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Show that an abelian group of order 75 has a cyclic subgroup of order 15.

Do I need to use the fundamental theorem of finite abelian groups in some way?

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Yes, you can use the fundamental theorem of finite ablian groups. What do you get? –  Christoph Feb 26 at 16:15
"Can" is not same as "need to": no @Nicholas, you do not need to use that theorem...but you can, of course. –  DonAntonio Feb 26 at 17:31

2 Answers 2

By Cauchy's theorem, there is an element $u$ of order $3$ and an element $v$ of order $5$. Since $3$ and $5$ are coprime and the group is abelian, $uv$ has order $3\cdot 5=15$.

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Drats! So close. –  Pedro Tamaroff Feb 26 at 16:19

Yes, you can certainly use the Fundamental Theorem of finitely generated abelian groups to list all possible non-isomorphic abelian groups of order $75$.

To help distinguish between those abelian groups that are isomorphic vs. those that are not isomorphic, use the fact that $$\mathbb Z_{mn} \cong \mathbb Z_m\times \mathbb Z_n \iff \gcd(m, n) = 1$$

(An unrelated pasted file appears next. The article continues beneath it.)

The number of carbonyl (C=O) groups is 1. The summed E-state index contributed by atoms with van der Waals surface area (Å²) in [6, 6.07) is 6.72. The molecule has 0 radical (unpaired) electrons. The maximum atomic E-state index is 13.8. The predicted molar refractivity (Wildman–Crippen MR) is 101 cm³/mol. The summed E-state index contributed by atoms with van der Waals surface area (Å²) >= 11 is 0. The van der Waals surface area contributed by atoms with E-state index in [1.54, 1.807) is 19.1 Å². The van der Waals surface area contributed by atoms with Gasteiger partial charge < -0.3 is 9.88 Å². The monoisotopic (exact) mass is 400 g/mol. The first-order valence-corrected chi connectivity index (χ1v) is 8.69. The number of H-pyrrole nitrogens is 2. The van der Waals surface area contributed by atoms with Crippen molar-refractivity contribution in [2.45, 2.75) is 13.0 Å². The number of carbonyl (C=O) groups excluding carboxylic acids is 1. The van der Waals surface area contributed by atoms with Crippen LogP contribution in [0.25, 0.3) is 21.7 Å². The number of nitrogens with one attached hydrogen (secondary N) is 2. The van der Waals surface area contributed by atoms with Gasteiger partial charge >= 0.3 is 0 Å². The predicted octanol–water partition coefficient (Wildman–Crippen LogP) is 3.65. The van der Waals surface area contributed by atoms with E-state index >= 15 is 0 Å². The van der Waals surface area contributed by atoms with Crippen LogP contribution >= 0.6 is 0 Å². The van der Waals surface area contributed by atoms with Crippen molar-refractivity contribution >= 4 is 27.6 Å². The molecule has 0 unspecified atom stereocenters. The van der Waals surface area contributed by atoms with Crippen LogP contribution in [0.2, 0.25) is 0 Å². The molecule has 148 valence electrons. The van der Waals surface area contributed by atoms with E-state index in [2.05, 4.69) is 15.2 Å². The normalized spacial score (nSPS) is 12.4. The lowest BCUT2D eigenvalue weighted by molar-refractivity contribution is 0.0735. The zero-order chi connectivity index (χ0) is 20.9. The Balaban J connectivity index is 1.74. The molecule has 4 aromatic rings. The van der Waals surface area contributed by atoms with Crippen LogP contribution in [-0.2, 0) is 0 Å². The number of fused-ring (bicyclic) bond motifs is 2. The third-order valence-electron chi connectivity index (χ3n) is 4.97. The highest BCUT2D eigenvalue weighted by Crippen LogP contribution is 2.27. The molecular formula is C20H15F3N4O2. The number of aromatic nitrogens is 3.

Then show that each of them necessarily has a subgroup of order $15$.

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The fundamental theorem is too much, really. –  Pedro Tamaroff Feb 26 at 16:19
This argument is over. Criticism should be welcomed, but personal attacks will not be condoned. –  Alexander Gruber Feb 26 at 17:47
By the way, I think this answer is fine- it's how I would do it. Even if it is overkill, working with abelian groups is very different from working with groups in the general sense. I think it's good that both perspectives are represented in the answers here. –  Alexander Gruber Feb 26 at 17:56
@AlexanderGruber Thanks. (It's the route that first popped in my head.) –  amWhy Feb 26 at 17:58

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